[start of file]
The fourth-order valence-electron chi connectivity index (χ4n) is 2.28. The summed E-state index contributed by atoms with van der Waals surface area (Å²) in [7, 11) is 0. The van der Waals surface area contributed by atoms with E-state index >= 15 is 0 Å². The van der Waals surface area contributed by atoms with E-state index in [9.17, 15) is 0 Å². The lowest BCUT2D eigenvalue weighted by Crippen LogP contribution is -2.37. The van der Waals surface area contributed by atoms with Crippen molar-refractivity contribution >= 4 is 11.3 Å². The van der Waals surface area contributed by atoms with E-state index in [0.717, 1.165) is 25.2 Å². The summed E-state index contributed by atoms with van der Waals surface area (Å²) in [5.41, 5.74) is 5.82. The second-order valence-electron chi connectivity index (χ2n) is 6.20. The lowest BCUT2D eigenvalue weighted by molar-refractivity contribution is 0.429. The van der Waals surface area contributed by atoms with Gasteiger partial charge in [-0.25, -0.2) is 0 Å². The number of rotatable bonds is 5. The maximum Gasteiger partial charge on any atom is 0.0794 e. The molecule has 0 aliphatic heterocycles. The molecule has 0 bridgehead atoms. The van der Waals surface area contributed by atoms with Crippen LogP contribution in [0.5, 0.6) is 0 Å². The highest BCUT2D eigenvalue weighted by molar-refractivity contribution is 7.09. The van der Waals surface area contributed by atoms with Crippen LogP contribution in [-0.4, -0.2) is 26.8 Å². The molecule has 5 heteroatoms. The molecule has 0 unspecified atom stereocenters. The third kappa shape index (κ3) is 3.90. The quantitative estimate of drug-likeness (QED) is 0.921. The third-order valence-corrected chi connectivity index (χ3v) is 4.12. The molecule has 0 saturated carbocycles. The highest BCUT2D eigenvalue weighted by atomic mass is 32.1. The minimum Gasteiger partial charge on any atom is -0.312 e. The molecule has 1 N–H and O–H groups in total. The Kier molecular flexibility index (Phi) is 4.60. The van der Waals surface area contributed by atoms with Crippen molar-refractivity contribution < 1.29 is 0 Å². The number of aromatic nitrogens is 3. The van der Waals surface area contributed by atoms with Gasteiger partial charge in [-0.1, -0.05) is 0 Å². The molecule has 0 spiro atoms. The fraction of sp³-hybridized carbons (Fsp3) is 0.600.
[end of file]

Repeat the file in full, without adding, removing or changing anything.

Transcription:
The fourth-order valence-electron chi connectivity index (χ4n) is 2.28. The summed E-state index contributed by atoms with van der Waals surface area (Å²) in [7, 11) is 0. The van der Waals surface area contributed by atoms with E-state index >= 15 is 0 Å². The van der Waals surface area contributed by atoms with E-state index in [9.17, 15) is 0 Å². The lowest BCUT2D eigenvalue weighted by Crippen LogP contribution is -2.37. The van der Waals surface area contributed by atoms with Crippen molar-refractivity contribution >= 4 is 11.3 Å². The van der Waals surface area contributed by atoms with E-state index in [0.717, 1.165) is 25.2 Å². The summed E-state index contributed by atoms with van der Waals surface area (Å²) in [5.41, 5.74) is 5.82. The second-order valence-electron chi connectivity index (χ2n) is 6.20. The lowest BCUT2D eigenvalue weighted by molar-refractivity contribution is 0.429. The van der Waals surface area contributed by atoms with Gasteiger partial charge in [-0.25, -0.2) is 0 Å². The number of rotatable bonds is 5. The maximum Gasteiger partial charge on any atom is 0.0794 e. The molecule has 0 aliphatic heterocycles. The molecule has 0 bridgehead atoms. The van der Waals surface area contributed by atoms with Crippen LogP contribution in [0.5, 0.6) is 0 Å². The highest BCUT2D eigenvalue weighted by molar-refractivity contribution is 7.09. The van der Waals surface area contributed by atoms with Crippen LogP contribution in [-0.4, -0.2) is 26.8 Å². The molecule has 5 heteroatoms. The molecule has 0 unspecified atom stereocenters. The third kappa shape index (κ3) is 3.90. The quantitative estimate of drug-likeness (QED) is 0.921. The third-order valence-corrected chi connectivity index (χ3v) is 4.12. The molecule has 0 saturated carbocycles. The highest BCUT2D eigenvalue weighted by atomic mass is 32.1. The minimum Gasteiger partial charge on any atom is -0.312 e. The molecule has 1 N–H and O–H groups in total. The Kier molecular flexibility index (Phi) is 4.60. The van der Waals surface area contributed by atoms with Crippen molar-refractivity contribution < 1.29 is 0 Å². The number of aromatic nitrogens is 3. The van der Waals surface area contributed by atoms with Gasteiger partial charge in [-0.1, -0.05) is 0 Å². The molecule has 0 spiro atoms. The fraction of sp³-hybridized carbons (Fsp3) is 0.600.